Between ’09 and ’19, passengers using public transit in Toronto, Edmonton and Vancouver rose, at 23%, 32% and 42% respectively — and, across Canada as a whole. Meanwhile, in most U.S. cities, it dropped during that same period, as automotive ownership increased and gas prices dropped.
There’s a simple explanation: in Canada, cities run more service, more frequently, for more of the day.
To help understand this, we reviewed several thousand routes’ schedules and organized them into categories of 10, 20, or 30 minutes, or longer, based on the service provided between 7 a.m. and 11 p.m. on weekdays. Then, we added an additional requirement that the route runs some sort of weekend service. This provides a standardized look into how cities’ run their service.
(You can read our methodology below).
Take a look at Toronto, Edmonton and Montréal:
Meanwhile, in comparable U.S. cities, there’s much less frequently-run service.
Look at Denver, Nashville and San Diego:
To map these routes, we had to come up with a standard set of criteria:
- The worst-run service provided between 7 a.m. and 11 p.m.
- Provided allowance for up to two outliers, unless that included either the last service, or the last service prior to our 11 p.m. cutoff.
- Excluding limited, commuter-oriented or student-oriented, seasonal, community circulator or shuttle, or otherwise temporary routes. Typically we also excluded rush hour-only routes.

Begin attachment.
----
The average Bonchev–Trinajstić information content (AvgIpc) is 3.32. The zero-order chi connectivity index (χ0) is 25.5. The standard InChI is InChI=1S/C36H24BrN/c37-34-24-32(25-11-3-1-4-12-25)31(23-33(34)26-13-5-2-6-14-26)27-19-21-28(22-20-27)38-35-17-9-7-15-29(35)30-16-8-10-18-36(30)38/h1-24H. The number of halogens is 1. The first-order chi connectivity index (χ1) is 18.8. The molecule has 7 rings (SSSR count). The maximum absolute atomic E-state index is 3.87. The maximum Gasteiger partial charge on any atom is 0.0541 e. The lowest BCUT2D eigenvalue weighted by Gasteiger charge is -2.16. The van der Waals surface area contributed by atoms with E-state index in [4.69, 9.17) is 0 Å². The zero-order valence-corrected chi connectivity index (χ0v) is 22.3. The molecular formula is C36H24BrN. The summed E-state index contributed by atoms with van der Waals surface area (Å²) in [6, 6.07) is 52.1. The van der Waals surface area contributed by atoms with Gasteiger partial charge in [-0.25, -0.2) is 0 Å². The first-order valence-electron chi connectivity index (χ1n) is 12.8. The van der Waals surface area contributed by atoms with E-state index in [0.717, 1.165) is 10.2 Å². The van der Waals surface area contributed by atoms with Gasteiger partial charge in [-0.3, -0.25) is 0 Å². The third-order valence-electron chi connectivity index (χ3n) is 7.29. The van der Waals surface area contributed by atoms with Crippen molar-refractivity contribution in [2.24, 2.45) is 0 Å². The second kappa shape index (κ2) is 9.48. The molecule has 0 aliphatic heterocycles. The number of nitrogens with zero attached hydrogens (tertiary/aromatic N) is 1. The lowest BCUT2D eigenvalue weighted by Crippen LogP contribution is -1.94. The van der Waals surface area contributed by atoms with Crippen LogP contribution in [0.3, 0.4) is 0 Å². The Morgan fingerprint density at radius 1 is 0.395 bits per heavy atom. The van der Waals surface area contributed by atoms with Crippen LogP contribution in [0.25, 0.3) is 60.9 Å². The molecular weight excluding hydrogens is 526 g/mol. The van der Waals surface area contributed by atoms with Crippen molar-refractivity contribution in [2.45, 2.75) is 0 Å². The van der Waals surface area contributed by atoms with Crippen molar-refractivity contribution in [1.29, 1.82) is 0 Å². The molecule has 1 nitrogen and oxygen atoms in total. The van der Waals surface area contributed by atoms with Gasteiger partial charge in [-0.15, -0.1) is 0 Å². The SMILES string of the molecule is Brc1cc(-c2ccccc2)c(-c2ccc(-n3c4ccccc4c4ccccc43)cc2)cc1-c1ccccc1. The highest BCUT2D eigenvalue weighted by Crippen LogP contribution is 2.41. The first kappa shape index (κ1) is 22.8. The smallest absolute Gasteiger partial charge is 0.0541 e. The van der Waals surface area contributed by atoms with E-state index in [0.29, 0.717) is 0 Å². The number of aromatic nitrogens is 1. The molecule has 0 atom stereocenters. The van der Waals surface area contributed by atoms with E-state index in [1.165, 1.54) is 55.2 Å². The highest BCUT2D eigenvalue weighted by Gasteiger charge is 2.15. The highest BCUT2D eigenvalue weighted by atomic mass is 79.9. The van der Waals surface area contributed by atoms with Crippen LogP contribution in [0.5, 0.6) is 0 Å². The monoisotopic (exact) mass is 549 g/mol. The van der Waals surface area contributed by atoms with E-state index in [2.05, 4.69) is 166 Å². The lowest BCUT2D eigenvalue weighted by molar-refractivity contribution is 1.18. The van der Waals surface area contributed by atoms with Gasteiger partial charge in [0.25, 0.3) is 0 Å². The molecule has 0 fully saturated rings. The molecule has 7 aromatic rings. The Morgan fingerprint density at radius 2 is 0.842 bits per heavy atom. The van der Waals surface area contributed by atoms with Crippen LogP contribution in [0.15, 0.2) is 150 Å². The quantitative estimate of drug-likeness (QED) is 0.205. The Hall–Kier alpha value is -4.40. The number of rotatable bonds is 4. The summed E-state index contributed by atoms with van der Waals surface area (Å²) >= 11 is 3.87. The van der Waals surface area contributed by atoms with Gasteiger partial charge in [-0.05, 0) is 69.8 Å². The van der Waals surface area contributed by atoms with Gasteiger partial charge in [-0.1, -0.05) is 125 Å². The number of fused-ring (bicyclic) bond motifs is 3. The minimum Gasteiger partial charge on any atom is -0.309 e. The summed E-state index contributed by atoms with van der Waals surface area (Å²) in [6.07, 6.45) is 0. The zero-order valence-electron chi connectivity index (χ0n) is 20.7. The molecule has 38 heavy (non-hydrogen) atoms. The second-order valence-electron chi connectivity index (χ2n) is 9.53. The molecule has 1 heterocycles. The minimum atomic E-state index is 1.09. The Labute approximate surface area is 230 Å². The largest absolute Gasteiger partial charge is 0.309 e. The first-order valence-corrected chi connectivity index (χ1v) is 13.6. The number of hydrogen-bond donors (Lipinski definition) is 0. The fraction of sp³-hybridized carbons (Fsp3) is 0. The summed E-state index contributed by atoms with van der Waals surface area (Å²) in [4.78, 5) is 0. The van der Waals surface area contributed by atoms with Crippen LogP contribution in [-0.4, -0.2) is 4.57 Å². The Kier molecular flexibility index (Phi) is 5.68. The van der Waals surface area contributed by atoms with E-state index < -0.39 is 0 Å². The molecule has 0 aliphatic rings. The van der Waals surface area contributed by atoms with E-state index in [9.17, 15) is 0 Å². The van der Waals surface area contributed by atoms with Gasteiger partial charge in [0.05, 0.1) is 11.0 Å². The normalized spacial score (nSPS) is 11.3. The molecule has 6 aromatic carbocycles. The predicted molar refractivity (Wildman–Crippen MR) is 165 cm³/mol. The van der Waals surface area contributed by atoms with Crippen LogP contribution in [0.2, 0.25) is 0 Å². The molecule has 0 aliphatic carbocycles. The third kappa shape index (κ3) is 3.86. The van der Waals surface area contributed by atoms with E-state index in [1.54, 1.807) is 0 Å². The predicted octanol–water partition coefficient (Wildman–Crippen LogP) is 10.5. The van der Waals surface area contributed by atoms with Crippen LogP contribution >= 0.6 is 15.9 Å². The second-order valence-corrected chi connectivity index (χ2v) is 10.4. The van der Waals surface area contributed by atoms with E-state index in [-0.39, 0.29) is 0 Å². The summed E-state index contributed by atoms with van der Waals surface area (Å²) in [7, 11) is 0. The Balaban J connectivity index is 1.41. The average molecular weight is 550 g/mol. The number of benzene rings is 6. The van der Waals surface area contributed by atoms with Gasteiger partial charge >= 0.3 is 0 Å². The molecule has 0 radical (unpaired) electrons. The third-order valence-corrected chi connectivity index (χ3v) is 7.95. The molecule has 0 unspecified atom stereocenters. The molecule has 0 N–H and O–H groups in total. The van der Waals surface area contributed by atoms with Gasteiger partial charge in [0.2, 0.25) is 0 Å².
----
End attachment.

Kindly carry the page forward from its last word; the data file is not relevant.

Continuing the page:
Furthermore, to make our review simpler (and due to technical limitations), we looked at branched routes a bit differently — we looked at the trunk and the branch, and based the entire routes’ frequency on whichever is longer.
And, a couple things to keep in mind:
- These maps are mutually exclusive — they don’t build upon each other. This means the routes shown on a map illustrating routes running 10-minutes (or better) won’t be shown on the map showing routes running every 30 minutes.
- The worst-run service is what we used to categorize routes. Hypothetically, assume a route runs every 12 minutes between 7 a.m. and 7 p.m., but then drops to every 24 minutes between 7 p.m. to 11 p.m. The worst-run service would be 24 minutes — this route would be shown on the map showing routes running every 30 minutes.
- The schedules we used might naturally have been updated since we looked at them, and there’s a range in dates when we reviewed schedules across cities. You can review how we categorized each route, and the date reviewed, here.